Children need parents to stay calm and set routine: UBC prof

Children are reassured by routines, Wendy Hall says, because they're not always wondering what's going to happen next. "Boundaries make them feel safer."

Wendy Hall’s neighbour was in a panic. His wife had been in an accident but he didn’t want to take his two young children with him to the hospital. Could Hall come over and take care of them while he was gone?

The neighbour might not have known this, but Hall was one of the best people to help in such a situation. A professor emerita at the University of British Columbia’s school of nursing, one of her fields of expertise is the value of routines in a child’s life.

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First, she remained calm. That helped the young children remain calm even though they barely knew the woman who was now in control of their lives. Second, she told them what was about to happen: they were going to read a book together, brush their teeth and go to bed. Third, she followed through on everything she told them.

When the neighbour returned home, the children were asleep.

Keep Calm
"A lot can be accomplished by just trying to stay calm and, in a sense, trying to prepare for what you think would be the best outcome,” says UBC professor Wendy Hall. photo Unsplash, Benedikt Geyer

“Children are very susceptible to anxiety,” she says. “They pick it up very quickly. So one of the reasons I was successful is I didn’t project any anxiety. I acted like this was a normal night and everything was unfolding as it should. Even though they knew their dad was leaving and I’m not a relative, they got reassurance out of the fact that there was a routine and they knew what to expect.”

Children’s behaviour would often seem to indicate they rail against routine. They don’t want to go to bed when it’s bedtime. They don’t want to wear a jacket over their favourite shirt. No! No! No!

But saying “No!” can be their way of finding comfort in knowing there are boundaries. “There’s a lot of evidence out there that suggests children really benefit from structure because they find it very reassuring that there’s some regularity to what’s going on. They’re not always wondering what’s going to happen next and they can relax into the fact there’s this structure,” Hall says.

“At the same time, they’re trying to establish their independence and be their own people so they are going to resist, especially parental requests to do things at a particular time…. They always push back because they’re looking for boundaries. Boundaries make them feel safer. If that boundary doesn’t happen, they’re going to keep pushing and pushing and pushing, hoping that there’s going to be a boundary in there somewhere.”

Wendy Hall, UBC
It's not easy being a parent during the coronavirus pandemic. When it comes to dealing with the anxiety over the multitude of decisions they have to make, UBC professor Wendy Hall reminds parents that "Nobody loves your kids as much as you do." photo courtesy UBC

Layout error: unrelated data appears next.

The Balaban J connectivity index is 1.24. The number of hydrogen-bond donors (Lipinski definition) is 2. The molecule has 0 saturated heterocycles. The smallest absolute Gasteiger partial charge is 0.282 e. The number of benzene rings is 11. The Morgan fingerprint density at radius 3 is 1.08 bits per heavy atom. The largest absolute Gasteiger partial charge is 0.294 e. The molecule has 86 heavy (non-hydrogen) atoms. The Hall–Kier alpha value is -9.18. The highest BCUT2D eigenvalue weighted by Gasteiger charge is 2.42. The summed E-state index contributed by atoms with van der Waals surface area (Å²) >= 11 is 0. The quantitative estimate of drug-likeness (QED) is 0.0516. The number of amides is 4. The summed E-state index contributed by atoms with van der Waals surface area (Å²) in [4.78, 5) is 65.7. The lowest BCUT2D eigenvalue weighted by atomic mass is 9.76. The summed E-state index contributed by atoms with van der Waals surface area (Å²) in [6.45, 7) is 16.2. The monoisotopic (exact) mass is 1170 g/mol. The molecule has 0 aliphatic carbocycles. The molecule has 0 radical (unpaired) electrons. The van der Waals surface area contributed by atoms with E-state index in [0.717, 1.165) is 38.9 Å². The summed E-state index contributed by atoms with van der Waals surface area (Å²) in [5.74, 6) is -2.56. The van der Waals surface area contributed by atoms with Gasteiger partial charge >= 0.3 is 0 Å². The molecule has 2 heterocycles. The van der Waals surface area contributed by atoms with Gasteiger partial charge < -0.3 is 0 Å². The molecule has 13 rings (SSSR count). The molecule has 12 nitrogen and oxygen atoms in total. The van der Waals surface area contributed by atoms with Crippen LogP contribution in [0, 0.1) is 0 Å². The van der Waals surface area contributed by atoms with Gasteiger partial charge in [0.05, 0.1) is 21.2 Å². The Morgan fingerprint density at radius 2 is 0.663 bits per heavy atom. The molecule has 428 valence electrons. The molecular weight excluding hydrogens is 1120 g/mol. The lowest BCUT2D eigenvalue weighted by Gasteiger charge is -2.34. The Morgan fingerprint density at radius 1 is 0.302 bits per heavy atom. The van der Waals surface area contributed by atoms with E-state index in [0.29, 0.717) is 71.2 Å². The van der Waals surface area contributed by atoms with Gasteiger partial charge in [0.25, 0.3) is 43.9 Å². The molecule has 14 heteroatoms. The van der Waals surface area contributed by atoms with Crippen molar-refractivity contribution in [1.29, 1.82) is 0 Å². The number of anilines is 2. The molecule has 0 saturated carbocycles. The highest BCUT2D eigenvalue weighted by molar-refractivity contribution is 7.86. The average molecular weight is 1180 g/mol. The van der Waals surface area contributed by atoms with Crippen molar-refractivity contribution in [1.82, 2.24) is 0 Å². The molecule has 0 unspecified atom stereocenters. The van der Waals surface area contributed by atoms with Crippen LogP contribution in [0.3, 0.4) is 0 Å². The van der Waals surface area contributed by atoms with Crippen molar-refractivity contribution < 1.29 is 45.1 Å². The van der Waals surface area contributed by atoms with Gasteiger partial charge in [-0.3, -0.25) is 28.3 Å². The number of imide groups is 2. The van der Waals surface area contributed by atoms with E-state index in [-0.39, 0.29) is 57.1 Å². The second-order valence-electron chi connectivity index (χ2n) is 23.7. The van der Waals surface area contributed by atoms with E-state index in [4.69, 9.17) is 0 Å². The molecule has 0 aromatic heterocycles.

The problem with the coronavirus pandemic is that it throws routines out the window, both for adults and children. How can a world of uncertainty seem stable?

“It’s hard for parents because they’re worried about COVID, they’re worried about children going back to school, they’re worried about the virus coming back into their homes. I understand that,” Hall says. “But one of the things that’s really important to try to project to kids, even if you’re not feeling it, is calmness.

“There’s a reason why there was that expression in Britain during the Second World War — ‘Keep calm and carry on.’ A lot can be accomplished by just trying to stay calm and, in a sense, trying to prepare for what you think would be the best outcome.”

When it comes to anxiety about going to school, Hall says, try to be optimistic about what will happen. “You don’t need to let your children know that in three weeks’ time things could fall apart. That makes it very hard for children to engage in school and feel comfortable being back. As much as you can, give them the message that this is the way it’s going to be and if something happens and we have to regroup, then we’ll regroup.

“Schools have two primary purposes: keep the children save and help them with their learning. That’s really important to emphasize to the children.”

Right now, it can seem as if there’s no “right” decision. But that means decisions aren’t necessarily wrong either.

Take the decision over whether to send children to school. Children need and benefit from the routine and learning environment school provides. Some parents, however, say the risks outweigh the benefits and have opted to keep their children at home with them. Not everyone can do this, however. For parents who need to go out to work, and who do not earn enough to pay for childcare, there’s no other option than to send children to school in spite of their concerns.

The coronavirus has taken what used to be an unquestionable given — of course you’ll send your child to school — into a source of monkey-brain anxiety.

Take heart, Hall says. “My bottom line when I’m working with families is ‘Nobody loves your kids as much as you do.’ You need to give yourself some credit for that and not try and second-guess yourself all the time, or think you’re doing the wrong thing. No one loves them as much as you do and no one knows them as well as you do. You’re doing the best you can.”

Martha Perkins is the North Shore News’ Indigenous and civic affairs reporter. This reporting beat is made possible by the Local Journalism Initiative.

 

 

 

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